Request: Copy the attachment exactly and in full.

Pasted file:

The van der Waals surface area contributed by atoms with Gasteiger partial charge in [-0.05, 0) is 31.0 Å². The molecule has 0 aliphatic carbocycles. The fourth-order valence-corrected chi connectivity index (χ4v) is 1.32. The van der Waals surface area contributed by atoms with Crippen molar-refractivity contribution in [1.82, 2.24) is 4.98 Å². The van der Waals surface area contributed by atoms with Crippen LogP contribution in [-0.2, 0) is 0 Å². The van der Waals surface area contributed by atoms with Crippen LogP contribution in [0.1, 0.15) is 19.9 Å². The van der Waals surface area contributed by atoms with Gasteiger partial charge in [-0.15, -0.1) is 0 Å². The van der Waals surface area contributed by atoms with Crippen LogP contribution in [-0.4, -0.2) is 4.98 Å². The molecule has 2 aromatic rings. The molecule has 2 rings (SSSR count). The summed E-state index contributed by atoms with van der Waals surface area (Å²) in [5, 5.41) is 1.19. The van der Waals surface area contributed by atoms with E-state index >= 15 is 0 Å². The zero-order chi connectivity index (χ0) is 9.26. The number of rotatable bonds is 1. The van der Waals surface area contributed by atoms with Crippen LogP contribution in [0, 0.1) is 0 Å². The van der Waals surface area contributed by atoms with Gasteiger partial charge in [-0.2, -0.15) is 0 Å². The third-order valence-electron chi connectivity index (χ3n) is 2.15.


The van der Waals surface area contributed by atoms with Gasteiger partial charge in [-0.05, 0) is 31.0 Å². The molecule has 0 aliphatic carbocycles. The fourth-order valence-corrected chi connectivity index (χ4v) is 1.32. The van der Waals surface area contributed by atoms with Crippen molar-refractivity contribution in [1.82, 2.24) is 4.98 Å². The van der Waals surface area contributed by atoms with Crippen LogP contribution in [-0.2, 0) is 0 Å². The van der Waals surface area contributed by atoms with Crippen LogP contribution in [0.1, 0.15) is 19.9 Å². The van der Waals surface area contributed by atoms with Gasteiger partial charge in [-0.15, -0.1) is 0 Å². The van der Waals surface area contributed by atoms with Crippen LogP contribution in [-0.4, -0.2) is 4.98 Å². The molecule has 2 aromatic rings. The molecule has 2 rings (SSSR count). The summed E-state index contributed by atoms with van der Waals surface area (Å²) in [5, 5.41) is 1.19. The van der Waals surface area contributed by atoms with E-state index >= 15 is 0 Å². The zero-order chi connectivity index (χ0) is 9.26. The number of rotatable bonds is 1. The van der Waals surface area contributed by atoms with Crippen LogP contribution in [0, 0.1) is 0 Å². The van der Waals surface area contributed by atoms with Gasteiger partial charge in [-0.2, -0.15) is 0 Å². The third-order valence-electron chi connectivity index (χ3n) is 2.15.